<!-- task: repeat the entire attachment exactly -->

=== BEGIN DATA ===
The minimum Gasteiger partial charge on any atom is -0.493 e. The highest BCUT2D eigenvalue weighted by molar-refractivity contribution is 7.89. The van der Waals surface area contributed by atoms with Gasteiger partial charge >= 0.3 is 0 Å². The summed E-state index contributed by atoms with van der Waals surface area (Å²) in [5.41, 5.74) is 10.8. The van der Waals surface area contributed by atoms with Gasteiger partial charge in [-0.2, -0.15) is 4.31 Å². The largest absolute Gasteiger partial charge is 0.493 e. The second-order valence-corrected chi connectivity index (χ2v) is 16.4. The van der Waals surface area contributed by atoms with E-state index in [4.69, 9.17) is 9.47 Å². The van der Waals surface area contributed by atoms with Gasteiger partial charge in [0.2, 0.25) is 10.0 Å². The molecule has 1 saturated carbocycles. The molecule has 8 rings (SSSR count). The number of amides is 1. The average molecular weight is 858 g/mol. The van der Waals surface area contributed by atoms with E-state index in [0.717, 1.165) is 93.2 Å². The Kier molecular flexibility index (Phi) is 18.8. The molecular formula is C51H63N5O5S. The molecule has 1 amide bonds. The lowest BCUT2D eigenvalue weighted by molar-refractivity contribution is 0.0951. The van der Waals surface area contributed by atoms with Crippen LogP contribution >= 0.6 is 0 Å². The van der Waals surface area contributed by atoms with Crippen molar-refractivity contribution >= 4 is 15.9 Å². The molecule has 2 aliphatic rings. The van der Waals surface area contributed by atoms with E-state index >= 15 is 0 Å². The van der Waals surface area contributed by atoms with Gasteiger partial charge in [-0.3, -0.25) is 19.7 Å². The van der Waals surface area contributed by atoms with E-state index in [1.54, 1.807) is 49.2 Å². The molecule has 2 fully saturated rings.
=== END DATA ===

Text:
The minimum Gasteiger partial charge on any atom is -0.493 e. The highest BCUT2D eigenvalue weighted by molar-refractivity contribution is 7.89. The van der Waals surface area contributed by atoms with Gasteiger partial charge >= 0.3 is 0 Å². The summed E-state index contributed by atoms with van der Waals surface area (Å²) in [5.41, 5.74) is 10.8. The van der Waals surface area contributed by atoms with Gasteiger partial charge in [-0.2, -0.15) is 4.31 Å². The largest absolute Gasteiger partial charge is 0.493 e. The second-order valence-corrected chi connectivity index (χ2v) is 16.4. The van der Waals surface area contributed by atoms with E-state index in [4.69, 9.17) is 9.47 Å². The van der Waals surface area contributed by atoms with Gasteiger partial charge in [0.2, 0.25) is 10.0 Å². The molecule has 1 saturated carbocycles. The molecule has 8 rings (SSSR count). The number of amides is 1. The average molecular weight is 858 g/mol. The van der Waals surface area contributed by atoms with E-state index in [0.717, 1.165) is 93.2 Å². The Kier molecular flexibility index (Phi) is 18.8. The molecular formula is C51H63N5O5S. The molecule has 1 amide bonds. The lowest BCUT2D eigenvalue weighted by molar-refractivity contribution is 0.0951. The van der Waals surface area contributed by atoms with Crippen LogP contribution >= 0.6 is 0 Å². The van der Waals surface area contributed by atoms with Crippen molar-refractivity contribution >= 4 is 15.9 Å². The molecule has 2 aliphatic rings. The van der Waals surface area contributed by atoms with E-state index >= 15 is 0 Å². The van der Waals surface area contributed by atoms with Gasteiger partial charge in [-0.3, -0.25) is 19.7 Å². The van der Waals surface area contributed by atoms with E-state index in [1.54, 1.807) is 49.2 Å². The molecule has 2 fully saturated rings.